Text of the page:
This app shows California gig workers when they can make the most money — and guarantees their income

Lawrence Thomas pictured in his car at his home in Orange is a delivery driver for Uber Eats, DoorDash and Grubhub.
App-based driver Lawrence Thomas, pictured in his car last year. The Solo app launched its pay guarantee feature in California to help drivers for companies such as Uber and Grubhub have greater income stability.
(Leonard Ortiz / MediaNews Group / Orange County Register via Getty Images)
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Should you drive Uber or Lyft? DoorDash or Grubhub? Instacart or Amazon Flex?

This app will tell you which job to work and when — and guarantees your earnings each hour.

Solo, a Seattle-based startup that aims to empower gig workers with financial management services, rolled out its smart schedule and pay guarantee program in major metropolitan areas in California and New York City on Wednesday.


“This is a bigger mission for us to really empower a completely new way of working [that] people are embracing, and it’s about flexibility while bringing in more stability,” said Bryce Bennett, who founded Solo in 2020 with Keith Ng. Both of them are ex-employees of Uber and Convoy, an on-demand trucking company.

The app uses $2 billion in earnings data collected from more than 150,000 workers across the country to generate hourly predictions of how much a worker would make at each job, whether it’s driving for Uber or doing package deliveries for Amazon.

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Workers would have the flexibility to choose which job to do as wages fluctuate throughout the day, but the app goes one step further and allows them to guarantee the income Solo predicted for a certain gig work platform.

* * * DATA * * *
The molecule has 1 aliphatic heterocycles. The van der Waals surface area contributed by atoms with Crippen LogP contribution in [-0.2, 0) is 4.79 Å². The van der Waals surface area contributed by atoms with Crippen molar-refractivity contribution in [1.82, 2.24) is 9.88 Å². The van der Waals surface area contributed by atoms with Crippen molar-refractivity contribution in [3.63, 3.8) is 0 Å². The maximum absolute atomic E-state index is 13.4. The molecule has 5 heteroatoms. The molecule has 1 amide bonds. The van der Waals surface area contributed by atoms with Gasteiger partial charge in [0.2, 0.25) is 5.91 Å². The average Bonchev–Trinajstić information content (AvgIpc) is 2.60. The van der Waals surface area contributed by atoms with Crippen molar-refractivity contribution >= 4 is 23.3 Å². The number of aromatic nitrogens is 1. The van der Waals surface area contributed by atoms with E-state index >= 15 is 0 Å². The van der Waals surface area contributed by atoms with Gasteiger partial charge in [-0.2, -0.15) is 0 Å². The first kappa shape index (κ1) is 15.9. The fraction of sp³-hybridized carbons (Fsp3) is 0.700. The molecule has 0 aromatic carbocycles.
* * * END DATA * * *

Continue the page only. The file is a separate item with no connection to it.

If Solo predicted earnings of $20 an hour driving for Instacart from 9 to 10 a.m. tomorrow, for example, a gig worker could use one credit — equivalent to 25 cents — to lock in those earnings. If the worker ends up making less than $20, Solo pays the difference. If the worker makes more than predicted, he or she can keep the extra.

For someone who works an eight-hour day, it would cost $2 to guarantee a day’s income through Solo.

The feature is available to gig workers in parts of Los Angeles and Orange counties, as well as Riverside, San Diego, Sacramento and the San Francisco Bay Area. More than 8,000 workers in Southern California have joined the platform.


The company says it has paid out hundreds of thousands of dollars to workers so far to make up for their earnings when predictions have fallen short. Some cities, such as Las Vegas, are harder to predict than others — factors including concerts, special events, tourism and inclement weather can all have a big effect on ride and delivery pricing.

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But for the most part, Bennett said he’s confident in Solo’s predictions, which will improve over time as more and more users join the platform. The current goal is to run the pay guarantee program at a net neutral.

“Over time, [the pay prediction] gets more dialed in and becomes not only a floor people can trust, but they can really use it to optimize their earnings and earn more,” Bennett said. “Some workers earn 40% more per hour when they start to shift their jobs around and work the right job at the right time.”

Solo now predicts and guarantees pay in more than 50 major metro areas across the U.S., with New York City being the last of the big cities to be added. The company raised $5.3 million in seed funding in 2021.

Solo also helps workers with tracking things such as income and expenses, mileage and doing taxes. These features can be accessed with a monthly subscription of $6 to $20 and can help the average app-based worker take home $5,000 more a year, the company boasts.

Bennett said Solo is in touch with the various companies that depend on gig workers and sees opportunities for collaboration in the future.


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“Long term we think we can help those companies reach new workers as well as reduce their churn with better resources for the people that work on those platforms,” Bennett said.